John Lande, Principles for Policymaking About Collaborative Law and Other ADR Processes, 22 OHIO ST. J. ON DISP. RESOL. 619 (2007); Elizabeth K. Strickland, Putting “Counselor” Back in the Lawyer’s Job Description: Why More States Should Adopt Collaborative Law Statutes, 84.N.C.L. REV. 979 (2006); Joshua Isaacs, A New Way to Avoid the Courtroom: The Ethical Implications Surrounding Collaborative Law, 18 GEO. J. LEGAL ETHICS 833 (2005); Scott R. Peppet, Lawyers’ Bargaining Ethics, Contract, and Collaboration: The End of the Legal Profession and the Beginning of Professional Pluralism, 90 IOWA L. REV. 475 (2005); Gay G. Cox & Robert J. Matlock, The Case for Collaborative Law, 11 TEX. WESLEYAN L. REV. 45 (2004); Sherri Goren Slovin, The Basics of Collaborative Family Law: A Divorce Paradigm Shift, 18 AM. J. FAM. L. 74 (2004); see also, Michelle Conlin, Good Divorce, Good Business: Why More Husband-and-Wife Teams Keep Working Together After They Split, BUS. WK., Oct. 31, 2005, at 90; Katti Gray, Collaborative Divorce: There’s a Kinder, Simpler—And Less Expensive—Way to Untie the Knot, NEWSDAY (Long Island), Aug. 15, 2005, at B10; Carla Fried, Getting a Divorce? Why it Pays to Play Nice: Collaborative Divorce Offers Splitting Spouses a Kinder, Less Expensive Way to Say “I Don’t,” MONEY, July 2005, at 48.
 Scott R. Peppet, The Ethics of Collaborative Law, 2008 J.DISP. RESOL. 131, 132-33 (2008)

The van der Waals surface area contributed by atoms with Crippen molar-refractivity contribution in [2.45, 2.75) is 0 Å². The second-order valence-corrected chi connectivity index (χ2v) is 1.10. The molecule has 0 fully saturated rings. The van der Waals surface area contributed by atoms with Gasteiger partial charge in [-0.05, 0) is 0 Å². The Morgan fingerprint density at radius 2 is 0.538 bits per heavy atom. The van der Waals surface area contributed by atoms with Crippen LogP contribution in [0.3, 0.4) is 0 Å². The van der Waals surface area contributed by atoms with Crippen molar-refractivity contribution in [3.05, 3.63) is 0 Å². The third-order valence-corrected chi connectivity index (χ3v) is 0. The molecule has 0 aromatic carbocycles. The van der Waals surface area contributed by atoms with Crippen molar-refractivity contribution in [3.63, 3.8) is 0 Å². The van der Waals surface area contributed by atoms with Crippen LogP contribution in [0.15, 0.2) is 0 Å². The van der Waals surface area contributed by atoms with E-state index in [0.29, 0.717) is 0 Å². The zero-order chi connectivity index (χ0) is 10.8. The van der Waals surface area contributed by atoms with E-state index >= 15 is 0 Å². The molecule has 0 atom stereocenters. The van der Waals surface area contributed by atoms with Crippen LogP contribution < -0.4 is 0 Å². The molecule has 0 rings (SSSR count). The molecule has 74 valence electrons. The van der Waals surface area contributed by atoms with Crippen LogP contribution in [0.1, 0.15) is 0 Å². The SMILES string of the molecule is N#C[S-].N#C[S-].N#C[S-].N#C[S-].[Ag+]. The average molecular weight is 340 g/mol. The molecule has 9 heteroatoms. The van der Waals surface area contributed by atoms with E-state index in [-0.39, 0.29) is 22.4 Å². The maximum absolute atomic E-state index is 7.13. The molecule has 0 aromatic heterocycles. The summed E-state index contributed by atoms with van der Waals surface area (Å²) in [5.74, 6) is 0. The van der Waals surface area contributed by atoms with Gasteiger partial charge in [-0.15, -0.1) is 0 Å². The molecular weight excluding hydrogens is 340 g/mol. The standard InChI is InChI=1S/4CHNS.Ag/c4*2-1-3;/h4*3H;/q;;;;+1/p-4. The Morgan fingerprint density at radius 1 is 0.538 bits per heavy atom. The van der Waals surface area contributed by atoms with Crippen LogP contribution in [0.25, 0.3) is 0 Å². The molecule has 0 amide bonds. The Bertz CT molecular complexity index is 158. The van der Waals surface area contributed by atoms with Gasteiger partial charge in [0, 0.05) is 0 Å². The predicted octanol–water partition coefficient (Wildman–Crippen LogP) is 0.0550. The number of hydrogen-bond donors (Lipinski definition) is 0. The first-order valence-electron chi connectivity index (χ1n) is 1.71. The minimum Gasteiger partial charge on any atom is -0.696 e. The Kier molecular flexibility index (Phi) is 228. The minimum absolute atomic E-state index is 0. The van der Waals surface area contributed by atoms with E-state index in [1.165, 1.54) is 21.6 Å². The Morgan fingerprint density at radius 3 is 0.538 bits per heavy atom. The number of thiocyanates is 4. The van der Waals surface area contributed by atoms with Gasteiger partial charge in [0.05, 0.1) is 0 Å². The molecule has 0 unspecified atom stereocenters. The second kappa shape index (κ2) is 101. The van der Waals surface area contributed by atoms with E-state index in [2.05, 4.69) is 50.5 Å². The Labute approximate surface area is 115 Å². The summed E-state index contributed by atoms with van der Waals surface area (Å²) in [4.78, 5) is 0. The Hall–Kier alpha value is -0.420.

John Lande, Possibilities for Collaborative Law: Ethics and Practice of Lawyer Disqualification and Process Control in a New Model of Lawyering, 64 Ohio St. L.J. 1315, 1324 (2003).
 Uniform Collaborative Law Act, Nat’l Conf. of Commissioners on Unfair State Laws, at p. 54 (2009).
 See e.g., Ky. Bar Ass’n Ethics Comm., Op. E-425, 3 (2005); N.J. S.C. Advisory Comm. on Prof’l Ethics, Op. 699, 14 N.J.L. 2474, 182 N.J.L.J. 1055 (2005); N.C. St. Bar, Formal Op. 1 (2002); Pa. Bar Ass’n Comm. Leg. Ethics & Prof’l Resp., Informal Op. 2004-24 (2004)
 Id. at 4.
 According to the Colorado Bar Association Opinion, no lawyer could reasonably believe that representation of a client would not be adversely affected by an agreement exposing the lawyer to a direct lawsuit by the opposing party (or even the opposing party’s lawyer) if the agreement was breached.
 Alaska Bar Ass’n Ethics Op. 93-1 (1991) (permitting lawyer to limit the scope of his or her representation of pro se clients to the preparation of legal pleadings to be filed by the client).
 ABA Formal Op. 07-447, supra n.7, at p. 3.
 The requirement of a separate writing is consistent with ARPC 1.5 which requires a writing for all fee agreements, and ARPC 1.2(c)(1) which requires a writing for limitations on the scope of representation “[i]f a written fee agreement is required by Rule 1.5.”
 Peppet, supra n.2, at p. 158.
 Collaborative law arrangements can raise other ethical issues for the participants not addressed in this opinion, including confidentiality concerns and concerns involving procedures for termination and withdrawal. See e.g. Colorado Bar Ass’n Eth. Comm., Formal Op. 115 at 2-3.